In the wake of the troubled campaigns in Afghanistan and Iraq, military decision-making appears to be in crisis and generals have been subjected to intense and sustained public criticism. Taking these interventions as a starting point, Anthony King examines the transformation of military command in the twenty-first century. Focusing on the army division, King argues that a phenomenon of collective command is developing. In the twentieth century, generals typically directed and led operations personally, monopolising decision-making. They commanded individualistically, even heroically. As operations have expanded in range and scope, decision-making has multiplied and diversified. As a result command is becoming increasingly professionalised and collaborative. Through interviews with many leading generals and vivid ethnographic analysis of divisional headquarters, this book provides a unique insight into the transformation of command in western armies.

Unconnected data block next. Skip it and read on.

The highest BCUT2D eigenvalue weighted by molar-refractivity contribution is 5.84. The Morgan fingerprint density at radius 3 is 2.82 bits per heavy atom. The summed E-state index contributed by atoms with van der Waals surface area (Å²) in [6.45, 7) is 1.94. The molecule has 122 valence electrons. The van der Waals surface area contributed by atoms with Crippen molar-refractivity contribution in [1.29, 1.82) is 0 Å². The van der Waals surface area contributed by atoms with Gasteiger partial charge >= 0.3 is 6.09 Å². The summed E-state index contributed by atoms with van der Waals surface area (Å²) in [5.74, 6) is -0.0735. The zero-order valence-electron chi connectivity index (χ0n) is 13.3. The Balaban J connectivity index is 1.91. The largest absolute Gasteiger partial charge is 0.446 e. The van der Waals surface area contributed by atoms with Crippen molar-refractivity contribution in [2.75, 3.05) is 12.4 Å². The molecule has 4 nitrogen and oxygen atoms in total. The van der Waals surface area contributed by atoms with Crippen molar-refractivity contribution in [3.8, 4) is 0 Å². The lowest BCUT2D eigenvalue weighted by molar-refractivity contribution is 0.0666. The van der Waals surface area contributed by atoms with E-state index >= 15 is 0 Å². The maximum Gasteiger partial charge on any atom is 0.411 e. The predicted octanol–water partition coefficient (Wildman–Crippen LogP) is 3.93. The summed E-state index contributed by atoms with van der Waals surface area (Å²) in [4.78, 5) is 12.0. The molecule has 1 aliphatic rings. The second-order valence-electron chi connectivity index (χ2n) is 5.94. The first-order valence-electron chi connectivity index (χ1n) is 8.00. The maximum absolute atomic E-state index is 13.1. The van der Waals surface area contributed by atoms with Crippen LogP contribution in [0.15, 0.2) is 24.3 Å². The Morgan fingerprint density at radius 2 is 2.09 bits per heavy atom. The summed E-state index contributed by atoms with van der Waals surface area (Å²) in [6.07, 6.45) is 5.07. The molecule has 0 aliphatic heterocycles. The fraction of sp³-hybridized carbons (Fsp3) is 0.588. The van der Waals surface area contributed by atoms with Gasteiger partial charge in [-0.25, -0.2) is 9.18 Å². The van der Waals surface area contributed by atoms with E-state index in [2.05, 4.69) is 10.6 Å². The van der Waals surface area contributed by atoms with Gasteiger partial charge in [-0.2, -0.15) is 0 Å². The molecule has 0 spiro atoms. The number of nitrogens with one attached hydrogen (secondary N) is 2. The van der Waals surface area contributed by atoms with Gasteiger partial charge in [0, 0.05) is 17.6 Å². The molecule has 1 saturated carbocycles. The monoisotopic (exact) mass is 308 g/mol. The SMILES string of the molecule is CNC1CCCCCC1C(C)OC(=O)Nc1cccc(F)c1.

|Publisher:||Cambridge University Press|
|Product dimensions:||6.02(w) x 8.98(h) x 0.87(d)|
About the Author
Anthony Kingis the chair of War Studies in the Politics and International Studies Department at Warwick University. His most recent publications includeThe Combat Soldier(2013) and, as editor,Frontline(2015). He has acted as a mentor and adviser to the British Army and the Royal Marines for over a decade and worked as one of General Carter's special advisers in the Prism Cell in Regional Command South, Kandahar, in 2009–10.
Table of Contents1. Command in the twenty-first century; 2. The division; 3. Defining command; 4. Twentieth-century operations; 5. Twentieth-century command; 6. Leadership; 7. The counter-insurgents; 8. Kandahar; 9. The march up; 10. The new headquarters; 11. Distributing command; 12. The decision point; 13. The crisis; 14. The command collective.